Tuesday, July 24, 2012

Moribus Mutandis

Here is another distich by Cato (so-called), 1.7, with English translations by Duff and Chase.

Moribus Mutandis
Clemens et constans, ut res expostulat, esto;
Temporibus mores sapiens sine crimine mutat.

Be ever kind or stern to suit the time:
The wise may change his practice without crime.
(Chase)

Be mild or firm as circumstances claim:
A sage may change his outlook free from blame.
(Duff)

The vocabulary is keyed to the DCC Latin Vocabulary list. There are two words in this poem that are not on the DCC list:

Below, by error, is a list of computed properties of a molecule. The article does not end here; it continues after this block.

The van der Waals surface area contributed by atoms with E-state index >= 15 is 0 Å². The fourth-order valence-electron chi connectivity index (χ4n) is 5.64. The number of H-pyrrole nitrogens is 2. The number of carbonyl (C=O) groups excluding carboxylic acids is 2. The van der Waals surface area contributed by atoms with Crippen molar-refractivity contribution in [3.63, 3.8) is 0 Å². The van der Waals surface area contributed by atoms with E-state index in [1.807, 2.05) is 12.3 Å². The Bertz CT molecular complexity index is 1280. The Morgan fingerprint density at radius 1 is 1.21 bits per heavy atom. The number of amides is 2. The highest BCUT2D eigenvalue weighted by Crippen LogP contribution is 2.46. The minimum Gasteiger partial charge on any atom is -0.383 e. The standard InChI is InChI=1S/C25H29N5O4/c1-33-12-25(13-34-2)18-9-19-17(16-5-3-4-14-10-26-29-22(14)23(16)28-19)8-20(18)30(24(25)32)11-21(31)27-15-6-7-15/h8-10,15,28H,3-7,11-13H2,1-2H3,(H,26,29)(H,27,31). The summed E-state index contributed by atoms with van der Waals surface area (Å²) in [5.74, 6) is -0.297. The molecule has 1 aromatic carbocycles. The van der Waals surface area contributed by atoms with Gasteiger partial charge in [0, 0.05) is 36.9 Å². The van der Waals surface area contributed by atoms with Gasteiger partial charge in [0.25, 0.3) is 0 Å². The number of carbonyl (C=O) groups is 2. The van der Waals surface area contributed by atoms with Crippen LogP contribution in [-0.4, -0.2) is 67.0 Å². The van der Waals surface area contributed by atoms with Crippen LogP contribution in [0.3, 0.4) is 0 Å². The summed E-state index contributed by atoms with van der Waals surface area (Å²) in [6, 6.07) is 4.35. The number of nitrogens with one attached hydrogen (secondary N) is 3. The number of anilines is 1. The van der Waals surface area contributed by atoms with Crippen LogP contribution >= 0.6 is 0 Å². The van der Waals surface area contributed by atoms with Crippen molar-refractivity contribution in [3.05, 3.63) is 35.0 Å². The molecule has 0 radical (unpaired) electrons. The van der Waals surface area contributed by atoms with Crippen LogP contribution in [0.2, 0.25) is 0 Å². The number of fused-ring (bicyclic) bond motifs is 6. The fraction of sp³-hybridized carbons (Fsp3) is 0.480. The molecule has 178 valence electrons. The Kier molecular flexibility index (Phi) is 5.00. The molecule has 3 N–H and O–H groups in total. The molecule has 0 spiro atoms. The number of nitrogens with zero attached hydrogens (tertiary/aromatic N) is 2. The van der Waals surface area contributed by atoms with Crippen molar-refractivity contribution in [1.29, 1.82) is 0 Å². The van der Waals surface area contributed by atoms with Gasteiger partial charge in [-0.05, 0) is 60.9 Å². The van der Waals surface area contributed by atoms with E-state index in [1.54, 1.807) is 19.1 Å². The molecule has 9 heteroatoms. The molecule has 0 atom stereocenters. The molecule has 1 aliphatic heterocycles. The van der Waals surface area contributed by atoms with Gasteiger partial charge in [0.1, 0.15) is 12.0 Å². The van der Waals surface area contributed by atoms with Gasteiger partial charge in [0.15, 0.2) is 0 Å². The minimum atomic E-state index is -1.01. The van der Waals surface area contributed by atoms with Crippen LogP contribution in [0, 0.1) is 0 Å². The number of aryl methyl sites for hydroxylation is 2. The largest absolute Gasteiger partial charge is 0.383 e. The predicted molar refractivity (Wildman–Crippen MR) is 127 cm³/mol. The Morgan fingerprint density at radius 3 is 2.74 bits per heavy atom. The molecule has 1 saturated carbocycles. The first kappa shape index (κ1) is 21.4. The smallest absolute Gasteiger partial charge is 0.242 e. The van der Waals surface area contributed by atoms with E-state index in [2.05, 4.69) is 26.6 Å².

clēmens (clementis): gentle, indulgent, merciful
expostulō, expostulāre: demand, require

cōnstō -stāre -stitī: agree; constat, it is established that (+ infin.)
crīmen -inis n.: verdict, accusation
et: and
mōs mōris m.: custom, habit; (pl.) character
mūtō -āre: change
rēs reī f.: thing (rēs pūblica, commonwealth; rēs familiāris, family property, estate; rēs mīlitāris, art of war; rēs novae, revolution)
sapiens -ntis.: wise man
sine: without (+ abl.)
sum, esse, fuī: be, exist
tempus -oris n.: time
ut, uti: as (+ indic.); so that, with the result that (+ subj.)

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